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State Historical Society of Iowa Press Release

For immediate release July 18, 2013

Contact: Jeff Morgan, Jeff.Morgan@iowa.gov, (515) 281-3858

Explore the art of the Henry Field Seeds catalogs

State Historical Society of Iowa program is Saturday in Iowa City

DES MOINES – If the Sears-Roebuck catalog was the “wish book” of children in a by-gone era, seed catalogs provided the same opportunities for wishful thinking for their parents.

Learn more when Kim Porter presents “The Art of the Catalog: Illustrations from Henry Field” at 10 a.m. Saturday at the State Historical Society of Iowa, 402 Iowa Avenue in Iowa City. Porter will present the program during the State Historical Society of Iowa’s Open House 9 a.m.-noon. Staff will also have a table at the Iowa City Farmer’s Market 9 a.m.-noon with a display of seed catalog images. The presentation is free and open to the public. Call 319-335-3926 for more information.

Porter’s presentation illustrates the “art of the catalog” as interpreted by Henry Field Seeds of Shenandoah, particularly with regard to brightly colored and highly personalized seed sales.

The State Historical Society of Iowa will display Iowa seed catalogs from its collection during the Open House and Porter will share from her personal collection of Field’s Company seed catalogs and original art work used in the publications. Seed Saver’s Exchange of Decorah, Iowa, has generously donated seeds for attendees.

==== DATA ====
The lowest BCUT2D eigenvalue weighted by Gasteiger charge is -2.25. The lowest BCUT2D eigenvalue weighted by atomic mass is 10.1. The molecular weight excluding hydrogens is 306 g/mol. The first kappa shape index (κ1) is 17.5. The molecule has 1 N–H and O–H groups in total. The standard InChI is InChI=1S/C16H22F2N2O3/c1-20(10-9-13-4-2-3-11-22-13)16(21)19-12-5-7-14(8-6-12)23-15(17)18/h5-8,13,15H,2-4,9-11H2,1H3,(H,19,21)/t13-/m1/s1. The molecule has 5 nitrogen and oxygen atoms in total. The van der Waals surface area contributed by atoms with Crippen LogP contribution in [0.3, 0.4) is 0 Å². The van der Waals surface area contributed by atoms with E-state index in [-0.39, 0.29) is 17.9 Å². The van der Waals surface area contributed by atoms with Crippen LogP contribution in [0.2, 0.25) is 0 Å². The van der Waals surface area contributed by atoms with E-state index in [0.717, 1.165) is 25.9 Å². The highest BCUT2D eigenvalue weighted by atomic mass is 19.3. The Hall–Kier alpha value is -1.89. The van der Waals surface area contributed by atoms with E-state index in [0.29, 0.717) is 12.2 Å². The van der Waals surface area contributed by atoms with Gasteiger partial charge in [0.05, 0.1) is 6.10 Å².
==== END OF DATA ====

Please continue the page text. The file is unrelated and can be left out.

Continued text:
A native of Poweshiek County, Iowa, Kim Porter earned her Ph.D. in American History from the University of Iowa. Porter teaches at the University of North Dakota in Grand Forks, N.D., where she works on matters related to rural and agricultural history and oral history. She is currently researching and writing a biography about Henry Field, an Iowa-based entrepreneur who sold everything from wallpaper to wedding rings, seed corn to spotted hogs, and garden seed to gasoline.

Field started one of the first privately held radio stations west of the Mississippi River, unsuccessfully ran for Congress, and urged Americans to consider what was being lost with the urbanization of the nation.

The State Historical Society of Iowa’s Library reading room is open Tuesday-Saturday, 9 a.m. to 4:30 p.m. The archives, photograph, and manuscript collections are available Tuesday-Friday, 12:30-4:30 p.m.

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The Iowa Department of Cultural Affairs is responsible for developing the state’s interest in the areas of the arts, history and other cultural matters with the advice and assistance from its two divisions: the State Historical Society of Iowa and the Iowa Arts Council. DCA preserves, researches, interprets and promotes an awareness and understanding of local, state and regional history and stimulates and encourages the study and presentation of the performing and fine arts and public interest and participation in them. It implements tourism-related art and history projects as directed by the General Assembly and designs a comprehensive, statewide, long-range plan with the assistance of the Iowa Arts Council to develop the arts in Iowa. More information about DCA is available at www.culturalaffairs.org.

 

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